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Millionaires' tax renewal may be risk for Cuomo

Gov. Andrew M. Cuomo delivers a State of

Gov. Andrew M. Cuomo delivers a State of the State and budget message at Stony Brook University. (Feb. 25, 2013) Photo Credit: Ed Betz

By renewing New York's "millionaires' " tax, Democratic Gov. Andrew M. Cuomo risks alienating independents, a growing force on the national political stage whose votes he would need for a possible 2016 presidential campaign, analysts said.

His strategy, announced last week in a budget agreement with state legislative leaders, also risks cementing Republican criticism of him as too eager to spend -- but could impress liberal Democrats who are likely to vote in party presidential primaries, experts said.

"This is very much a popular tax in the Democratic Party," said George Arzt, a Democratic consultant. "This is where you get elected -- on the Democratic side, not the Republican side."

Kathryn Wylde, president of the Partnership for New York City, said members of her business group were "blindsided" by Cuomo's decision to extend the tax -- which was set to expire in 2014 -- until 2017.

Independents are much more powerful in other states that are not dominated by Democrats, and the nonaligned voters might prove skeptical, the analysts said.

"Independents I think are more concerned about higher taxes," said James Campbell, a University of Buffalo political science professor. "The independents are a little skittish about big government . . . Even if they are not footing the bill, perhaps they are a little bit disinclined toward raising taxes further."

The higher tax rate hits singles with annual incomes of $1 million or more and couples whose yearly income tops $2 million.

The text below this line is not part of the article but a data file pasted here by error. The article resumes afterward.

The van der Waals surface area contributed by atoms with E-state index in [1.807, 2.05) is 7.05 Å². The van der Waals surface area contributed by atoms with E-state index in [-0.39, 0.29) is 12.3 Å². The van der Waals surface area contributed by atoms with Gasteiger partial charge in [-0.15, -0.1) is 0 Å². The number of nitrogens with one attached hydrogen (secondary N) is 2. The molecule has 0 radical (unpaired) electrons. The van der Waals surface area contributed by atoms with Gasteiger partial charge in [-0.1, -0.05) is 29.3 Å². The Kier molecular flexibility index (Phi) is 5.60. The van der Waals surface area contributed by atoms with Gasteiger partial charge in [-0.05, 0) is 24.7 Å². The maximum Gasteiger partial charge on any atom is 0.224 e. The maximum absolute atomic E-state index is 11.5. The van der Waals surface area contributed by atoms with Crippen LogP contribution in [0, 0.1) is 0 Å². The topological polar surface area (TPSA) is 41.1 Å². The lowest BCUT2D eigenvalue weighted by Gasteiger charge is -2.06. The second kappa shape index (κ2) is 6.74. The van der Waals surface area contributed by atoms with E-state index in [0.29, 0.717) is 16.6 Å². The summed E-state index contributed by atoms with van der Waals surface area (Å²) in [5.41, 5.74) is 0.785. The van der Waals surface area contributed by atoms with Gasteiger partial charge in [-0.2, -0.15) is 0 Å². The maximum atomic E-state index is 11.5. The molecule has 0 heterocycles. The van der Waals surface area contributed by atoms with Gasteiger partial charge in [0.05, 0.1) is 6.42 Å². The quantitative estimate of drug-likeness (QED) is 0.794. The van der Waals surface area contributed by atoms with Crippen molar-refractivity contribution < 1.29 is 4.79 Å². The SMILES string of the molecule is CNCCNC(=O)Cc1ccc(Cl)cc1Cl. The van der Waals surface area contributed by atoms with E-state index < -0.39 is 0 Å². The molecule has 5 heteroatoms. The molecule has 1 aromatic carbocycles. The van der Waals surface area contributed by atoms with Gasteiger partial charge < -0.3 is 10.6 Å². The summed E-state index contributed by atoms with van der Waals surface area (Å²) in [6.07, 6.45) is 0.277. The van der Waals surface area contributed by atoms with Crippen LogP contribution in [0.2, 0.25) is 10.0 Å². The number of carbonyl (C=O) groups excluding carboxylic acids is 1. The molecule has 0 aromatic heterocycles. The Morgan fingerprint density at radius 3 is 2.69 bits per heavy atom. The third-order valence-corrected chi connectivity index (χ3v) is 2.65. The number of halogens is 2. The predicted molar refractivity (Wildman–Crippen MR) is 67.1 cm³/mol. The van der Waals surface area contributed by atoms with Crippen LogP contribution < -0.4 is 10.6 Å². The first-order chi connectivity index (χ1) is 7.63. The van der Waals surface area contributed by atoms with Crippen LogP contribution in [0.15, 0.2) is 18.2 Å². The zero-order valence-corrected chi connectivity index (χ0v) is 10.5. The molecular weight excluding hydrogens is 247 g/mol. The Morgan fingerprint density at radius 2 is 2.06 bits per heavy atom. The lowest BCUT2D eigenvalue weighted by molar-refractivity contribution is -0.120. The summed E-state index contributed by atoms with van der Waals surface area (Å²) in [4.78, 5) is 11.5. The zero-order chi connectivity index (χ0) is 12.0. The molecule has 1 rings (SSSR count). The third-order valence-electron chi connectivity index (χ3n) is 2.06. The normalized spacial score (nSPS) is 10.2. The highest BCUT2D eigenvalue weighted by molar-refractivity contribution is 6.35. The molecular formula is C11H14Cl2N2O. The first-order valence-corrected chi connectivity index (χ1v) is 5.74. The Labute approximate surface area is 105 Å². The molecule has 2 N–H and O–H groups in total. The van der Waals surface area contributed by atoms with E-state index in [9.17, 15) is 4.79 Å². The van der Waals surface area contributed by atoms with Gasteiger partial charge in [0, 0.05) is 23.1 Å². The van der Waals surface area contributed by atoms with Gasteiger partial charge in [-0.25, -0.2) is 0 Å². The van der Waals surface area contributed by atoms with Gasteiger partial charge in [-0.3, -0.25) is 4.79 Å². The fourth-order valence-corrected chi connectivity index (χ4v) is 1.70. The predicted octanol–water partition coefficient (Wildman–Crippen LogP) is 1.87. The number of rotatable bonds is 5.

The $2 billion or so raised by the 32,000 filers who pay the millionaires' tax will fund a variety of programs, from aid for small businesses to STAR property tax relief that will help the middle class.

Renewing the tax one year early neutralizes a contentious issue before next year's gubernatorial and legislative elections.

But the extension hits New York's business community, which is struggling in a fragile economy and frustrated by the new accord that raises the minimum wage over three years.

E.J. McMahon, a senior fellow at the Manhattan Institute, a conservative think tank, said the tax extension sent a negative signal about the state.

"It's got a highly unstable, politicized tax policy and this does not bode well for New York's economy," McMahon said.

A Cuomo spokesman declined to comment.

The new millionaires' tax rate of 8.82 percent was born in the first week of December 2011, when Cuomo dropped his opposition to extending a temporary surcharge on the group to help solve a fiscal crisis.

Independents in New York State were evenly split about the new tax rates -- 36 percent approved and the same number disapproved -- according to a Dec. 20, 2011, Quinnipiac poll. Democrats approved of the new rates by 44 percent to 31 percent; Republicans disapproved by a narrow 38 percent to 36 percent margin.

The agreement last week on the millionaires' tax extension came on the heels of a new Quinnipiac survey that found that a majority of Republicans had just flipped from approving to disapproving of Cuomo's overall performance.

Douglas Muzzio, a public affairs professor at CUNY's Baruch College, said Republican legislators and the business community had no alternative but to work with Cuomo.

"You can get the emotional satisfaction of screaming about it, but is it [in] your self-interest to make an enemy of the governor?" Muzzio asked.

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